I felt a deep sadness and wanted to listen to my hero's story. I've cried, I have laughed and I've connected with him on places I've been and seen. Thank you Neil for sharing your life when it was the hardest and may you for ever shine in the heaven's.

13 people found this helpful

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  • flying_fin
  • 02-07-16

Epic Motorcycle Journey to heal a broken heart

If you'd been through what Neil Pearl had been through you might be tempted to throw in the towel. Instead he gets the urge to go - somewhere, anywhere on his bike a day ends up travelling thousands of miles up and down Canada, USA and South America. The book comprises his attempts to come to terms with his new situation whilst recounting his adventures on "the healing Road."
I loved the book, though some of the description gets a bit long. I'm not normally Into travel writing but this is exceptional Disclosure: I am a massive Rush and Neil Pearl fan.

8 people found this helpful

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  • John B.
  • 08-06-20

Your life will be better for reading this book

Honest and compelling.
It’s hard to imagine what the loss of a partner, and a daughter (or son) would do to somebody, but this book allows you a small insight into that world, and the road back from such a tragedy.

4 people found this helpful

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  • John Stephenson
  • 03-21-19

Sublime

This is a modern masterpiece from Rush's chief lyricist. Well written, witty and prosaic travelogue.

4 people found this helpful

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    4 out of 5 stars
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  • FosseFox
  • 02-12-20

Very poor narration

Love the content, hate the narrator.

Neil's story is worth telling, but not by this reader.

3 people found this helpful

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  • Anonymous User
  • 04-05-20

My first ever audio book...

Painful, difficult and with multiple personalities, I have loved the ‘Baby Soul’ ‘Ghost Rider’ journey across Canada and North American on the Healing Road.
References to Rush songs, along with beautiful scenic setting descriptions, gave a real insight into what someone might do, by getting on a red BMW and simply riding, when faced with complete despair.
I feel like I have a lost a friend.

2 people found this helpful

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  • Moshe Cohen
  • 12-27-19

depressing tale

his old book, cycling in africa was a bit better but still full of surly attitude towards his fellow riders. in this account, following a terrible personal tragedy, he is so melancholic I couldn't finish it .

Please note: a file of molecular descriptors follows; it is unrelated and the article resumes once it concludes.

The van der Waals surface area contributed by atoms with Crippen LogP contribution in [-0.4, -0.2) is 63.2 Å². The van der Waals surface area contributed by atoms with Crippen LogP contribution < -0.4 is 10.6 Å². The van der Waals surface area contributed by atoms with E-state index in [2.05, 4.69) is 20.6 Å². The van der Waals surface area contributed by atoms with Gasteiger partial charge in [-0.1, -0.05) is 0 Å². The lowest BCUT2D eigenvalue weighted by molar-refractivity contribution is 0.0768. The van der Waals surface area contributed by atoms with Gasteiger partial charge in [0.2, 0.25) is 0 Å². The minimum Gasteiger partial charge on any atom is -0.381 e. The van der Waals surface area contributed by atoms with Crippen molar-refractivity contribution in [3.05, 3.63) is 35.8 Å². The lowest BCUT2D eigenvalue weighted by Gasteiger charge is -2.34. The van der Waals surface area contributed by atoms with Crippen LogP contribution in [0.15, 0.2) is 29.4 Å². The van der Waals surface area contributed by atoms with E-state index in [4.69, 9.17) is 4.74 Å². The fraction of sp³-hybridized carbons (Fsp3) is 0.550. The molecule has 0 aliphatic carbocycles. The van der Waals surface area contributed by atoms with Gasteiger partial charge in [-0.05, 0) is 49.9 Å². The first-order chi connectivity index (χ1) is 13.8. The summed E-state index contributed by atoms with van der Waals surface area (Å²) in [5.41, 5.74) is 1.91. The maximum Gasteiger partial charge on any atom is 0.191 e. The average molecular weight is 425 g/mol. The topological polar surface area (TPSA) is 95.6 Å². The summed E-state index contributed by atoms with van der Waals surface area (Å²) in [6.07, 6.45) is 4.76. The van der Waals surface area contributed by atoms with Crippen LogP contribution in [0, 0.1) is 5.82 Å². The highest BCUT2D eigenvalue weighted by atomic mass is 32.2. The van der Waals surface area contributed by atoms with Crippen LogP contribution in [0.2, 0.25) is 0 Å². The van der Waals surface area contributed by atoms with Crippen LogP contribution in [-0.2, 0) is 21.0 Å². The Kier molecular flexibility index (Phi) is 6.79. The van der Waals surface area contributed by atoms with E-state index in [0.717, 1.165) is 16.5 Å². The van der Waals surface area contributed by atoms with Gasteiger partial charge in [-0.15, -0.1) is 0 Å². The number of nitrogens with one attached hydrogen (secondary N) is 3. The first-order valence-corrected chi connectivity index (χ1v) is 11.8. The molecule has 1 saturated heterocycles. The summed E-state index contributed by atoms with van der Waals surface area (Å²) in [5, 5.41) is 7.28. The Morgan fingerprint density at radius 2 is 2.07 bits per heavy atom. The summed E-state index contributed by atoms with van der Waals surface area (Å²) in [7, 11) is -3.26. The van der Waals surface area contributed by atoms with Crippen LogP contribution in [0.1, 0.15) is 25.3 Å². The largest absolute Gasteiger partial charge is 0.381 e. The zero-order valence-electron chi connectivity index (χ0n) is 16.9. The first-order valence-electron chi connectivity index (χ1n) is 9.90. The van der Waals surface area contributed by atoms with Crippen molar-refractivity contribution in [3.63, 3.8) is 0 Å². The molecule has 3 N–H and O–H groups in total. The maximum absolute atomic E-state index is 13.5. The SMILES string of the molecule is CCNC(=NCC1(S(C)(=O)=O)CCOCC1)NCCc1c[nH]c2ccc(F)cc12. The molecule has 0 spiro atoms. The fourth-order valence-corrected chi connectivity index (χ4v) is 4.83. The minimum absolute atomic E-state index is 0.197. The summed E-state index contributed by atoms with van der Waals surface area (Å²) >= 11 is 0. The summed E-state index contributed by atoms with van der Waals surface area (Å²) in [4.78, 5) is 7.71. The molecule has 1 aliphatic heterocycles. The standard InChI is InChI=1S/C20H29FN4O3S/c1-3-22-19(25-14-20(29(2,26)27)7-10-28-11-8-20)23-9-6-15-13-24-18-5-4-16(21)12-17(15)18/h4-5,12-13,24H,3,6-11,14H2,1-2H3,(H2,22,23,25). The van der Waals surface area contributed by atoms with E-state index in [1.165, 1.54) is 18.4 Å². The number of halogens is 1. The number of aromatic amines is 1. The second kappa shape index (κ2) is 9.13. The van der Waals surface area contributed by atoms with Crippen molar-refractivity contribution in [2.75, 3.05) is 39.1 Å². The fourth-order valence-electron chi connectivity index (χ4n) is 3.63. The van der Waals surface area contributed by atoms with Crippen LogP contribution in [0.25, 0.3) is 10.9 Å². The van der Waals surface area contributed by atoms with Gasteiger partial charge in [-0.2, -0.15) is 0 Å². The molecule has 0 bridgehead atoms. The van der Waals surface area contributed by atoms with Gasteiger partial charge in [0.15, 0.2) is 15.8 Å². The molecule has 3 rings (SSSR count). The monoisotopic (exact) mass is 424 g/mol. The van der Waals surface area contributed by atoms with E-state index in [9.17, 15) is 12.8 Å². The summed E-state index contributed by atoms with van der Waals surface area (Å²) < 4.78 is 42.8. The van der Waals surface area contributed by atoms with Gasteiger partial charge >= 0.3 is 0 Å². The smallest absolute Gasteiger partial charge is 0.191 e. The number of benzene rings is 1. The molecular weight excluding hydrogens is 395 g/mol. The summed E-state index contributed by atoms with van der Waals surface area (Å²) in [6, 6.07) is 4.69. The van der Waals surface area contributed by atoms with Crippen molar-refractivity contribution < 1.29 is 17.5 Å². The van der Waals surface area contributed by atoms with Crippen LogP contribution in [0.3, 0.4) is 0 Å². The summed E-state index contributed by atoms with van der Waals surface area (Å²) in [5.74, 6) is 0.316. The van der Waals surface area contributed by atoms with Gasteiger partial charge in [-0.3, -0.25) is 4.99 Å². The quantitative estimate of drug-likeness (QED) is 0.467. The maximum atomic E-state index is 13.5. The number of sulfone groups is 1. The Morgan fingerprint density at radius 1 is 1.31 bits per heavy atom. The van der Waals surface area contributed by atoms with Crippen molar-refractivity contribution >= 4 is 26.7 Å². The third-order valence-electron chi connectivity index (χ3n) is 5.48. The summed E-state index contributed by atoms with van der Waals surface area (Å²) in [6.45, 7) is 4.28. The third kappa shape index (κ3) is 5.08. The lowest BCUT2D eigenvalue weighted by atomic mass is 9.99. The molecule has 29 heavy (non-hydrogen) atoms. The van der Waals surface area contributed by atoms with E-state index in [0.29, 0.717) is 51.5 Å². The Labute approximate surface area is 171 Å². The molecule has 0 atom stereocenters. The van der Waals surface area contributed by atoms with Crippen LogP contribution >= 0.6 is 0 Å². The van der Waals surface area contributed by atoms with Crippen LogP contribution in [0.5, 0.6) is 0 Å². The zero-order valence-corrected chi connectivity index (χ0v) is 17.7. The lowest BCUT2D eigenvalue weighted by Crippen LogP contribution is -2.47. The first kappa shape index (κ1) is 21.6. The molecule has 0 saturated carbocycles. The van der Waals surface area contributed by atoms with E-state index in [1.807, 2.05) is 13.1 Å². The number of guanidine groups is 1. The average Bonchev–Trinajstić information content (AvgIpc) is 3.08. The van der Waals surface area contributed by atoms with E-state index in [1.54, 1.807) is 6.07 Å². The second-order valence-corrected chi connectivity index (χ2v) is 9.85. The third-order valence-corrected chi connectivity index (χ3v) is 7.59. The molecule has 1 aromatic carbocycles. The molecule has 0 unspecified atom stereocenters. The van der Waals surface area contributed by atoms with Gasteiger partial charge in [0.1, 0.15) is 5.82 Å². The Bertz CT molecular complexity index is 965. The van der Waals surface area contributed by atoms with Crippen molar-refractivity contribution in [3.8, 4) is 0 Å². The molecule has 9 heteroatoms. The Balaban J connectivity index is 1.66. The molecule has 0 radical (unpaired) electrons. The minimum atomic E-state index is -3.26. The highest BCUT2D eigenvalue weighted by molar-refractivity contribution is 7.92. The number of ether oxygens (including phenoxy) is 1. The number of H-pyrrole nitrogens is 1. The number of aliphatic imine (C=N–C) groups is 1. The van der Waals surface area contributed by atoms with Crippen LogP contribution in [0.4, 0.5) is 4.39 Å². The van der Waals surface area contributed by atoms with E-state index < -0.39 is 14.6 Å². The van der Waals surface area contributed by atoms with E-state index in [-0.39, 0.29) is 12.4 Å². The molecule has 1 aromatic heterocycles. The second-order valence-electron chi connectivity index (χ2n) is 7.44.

2 people found this helpful

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  • Marcus
  • 08-17-21

Closer to the Peart

An intimate glimpse into the heart and mind of a notoriously guarded creative following the double tragedy of losing his wife and daughter mere months apart. I've been a Rush fan for decades but knew little of their lives outside of the band. This was a comforting listen, having had some recent bereavements myself. The narration is sensitive and warm, befitting the subject. Recommended to Rush fans, and non fans alike.

1 person found this helpful

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  • Graham
  • 08-22-18

Writing and narration all wonderful

Writing and narration all wonderful. Hats off to Mr Peart. A very talented creative guy.

1 person found this helpful

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    3 out of 5 stars
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  • Macstiv
  • 07-01-22

hard start

I knew from the description it was going to be about a bike ride after a tragedy but even so I almost gave up as it was so depressing. Having found out more of his life after the period in the book, I decided to stick to the end.
I cannot decide if the voice artist showed how the author felt during this period or if it was just flat!
Not one of the travelogues or bios I will revisit and will not be listening to the author's other works.

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  • Kindle Customer
  • 07-12-22

Never in a Rush to finish it. inspirational.

A solitary journey, heartfelt and poignant.
A must for Rush fans but also anyone who understands grief and the power of self healing.

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  • Alex
  • 01-22-20

Amazing

An amazing story of an amazing human being. A must read.

Rest In Peace Neil Peart.

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  • Glen Ironman
  • 01-18-20

Generous and meandering

As a drummer- musician- a lyrical listen nearly- a father and husband Neil keeps giving when away from music... no wonder he's so good writing songs. ..... he's endearing, engaging and creating freedom for the listener. Open, fluid and available as a writer and human. Thinking and feeling human being putting words - all those words- and thoughts into something you can reflect upon and enjoy